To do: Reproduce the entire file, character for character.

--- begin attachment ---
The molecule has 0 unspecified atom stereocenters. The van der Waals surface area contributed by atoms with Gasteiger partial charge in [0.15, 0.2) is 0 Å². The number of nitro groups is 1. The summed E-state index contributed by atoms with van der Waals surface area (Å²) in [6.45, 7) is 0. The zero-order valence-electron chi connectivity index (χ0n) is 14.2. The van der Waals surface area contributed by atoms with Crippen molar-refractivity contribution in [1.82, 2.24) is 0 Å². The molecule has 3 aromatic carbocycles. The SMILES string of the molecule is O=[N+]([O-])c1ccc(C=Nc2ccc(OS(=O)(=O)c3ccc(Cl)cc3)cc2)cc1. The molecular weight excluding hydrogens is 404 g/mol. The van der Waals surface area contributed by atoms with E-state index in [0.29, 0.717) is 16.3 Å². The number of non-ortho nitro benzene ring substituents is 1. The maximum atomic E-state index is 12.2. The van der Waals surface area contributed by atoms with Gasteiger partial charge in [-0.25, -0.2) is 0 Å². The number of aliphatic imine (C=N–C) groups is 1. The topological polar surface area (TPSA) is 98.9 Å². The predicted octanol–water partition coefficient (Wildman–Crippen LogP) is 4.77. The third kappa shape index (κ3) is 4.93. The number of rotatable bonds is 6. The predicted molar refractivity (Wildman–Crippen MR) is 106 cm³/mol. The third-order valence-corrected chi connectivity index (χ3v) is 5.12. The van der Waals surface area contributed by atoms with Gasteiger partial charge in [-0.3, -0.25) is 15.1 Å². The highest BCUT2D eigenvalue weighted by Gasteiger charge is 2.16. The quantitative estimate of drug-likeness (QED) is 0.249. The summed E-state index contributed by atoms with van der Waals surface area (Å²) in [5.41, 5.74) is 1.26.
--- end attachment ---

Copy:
The molecule has 0 unspecified atom stereocenters. The van der Waals surface area contributed by atoms with Gasteiger partial charge in [0.15, 0.2) is 0 Å². The number of nitro groups is 1. The summed E-state index contributed by atoms with van der Waals surface area (Å²) in [6.45, 7) is 0. The zero-order valence-electron chi connectivity index (χ0n) is 14.2. The van der Waals surface area contributed by atoms with Crippen molar-refractivity contribution in [1.82, 2.24) is 0 Å². The molecule has 3 aromatic carbocycles. The SMILES string of the molecule is O=[N+]([O-])c1ccc(C=Nc2ccc(OS(=O)(=O)c3ccc(Cl)cc3)cc2)cc1. The molecular weight excluding hydrogens is 404 g/mol. The van der Waals surface area contributed by atoms with E-state index in [0.29, 0.717) is 16.3 Å². The number of non-ortho nitro benzene ring substituents is 1. The maximum atomic E-state index is 12.2. The van der Waals surface area contributed by atoms with Gasteiger partial charge in [-0.25, -0.2) is 0 Å². The number of aliphatic imine (C=N–C) groups is 1. The topological polar surface area (TPSA) is 98.9 Å². The predicted octanol–water partition coefficient (Wildman–Crippen LogP) is 4.77. The third kappa shape index (κ3) is 4.93. The number of rotatable bonds is 6. The predicted molar refractivity (Wildman–Crippen MR) is 106 cm³/mol. The third-order valence-corrected chi connectivity index (χ3v) is 5.12. The van der Waals surface area contributed by atoms with Gasteiger partial charge in [-0.3, -0.25) is 15.1 Å². The highest BCUT2D eigenvalue weighted by Gasteiger charge is 2.16. The quantitative estimate of drug-likeness (QED) is 0.249. The summed E-state index contributed by atoms with van der Waals surface area (Å²) in [5.41, 5.74) is 1.26.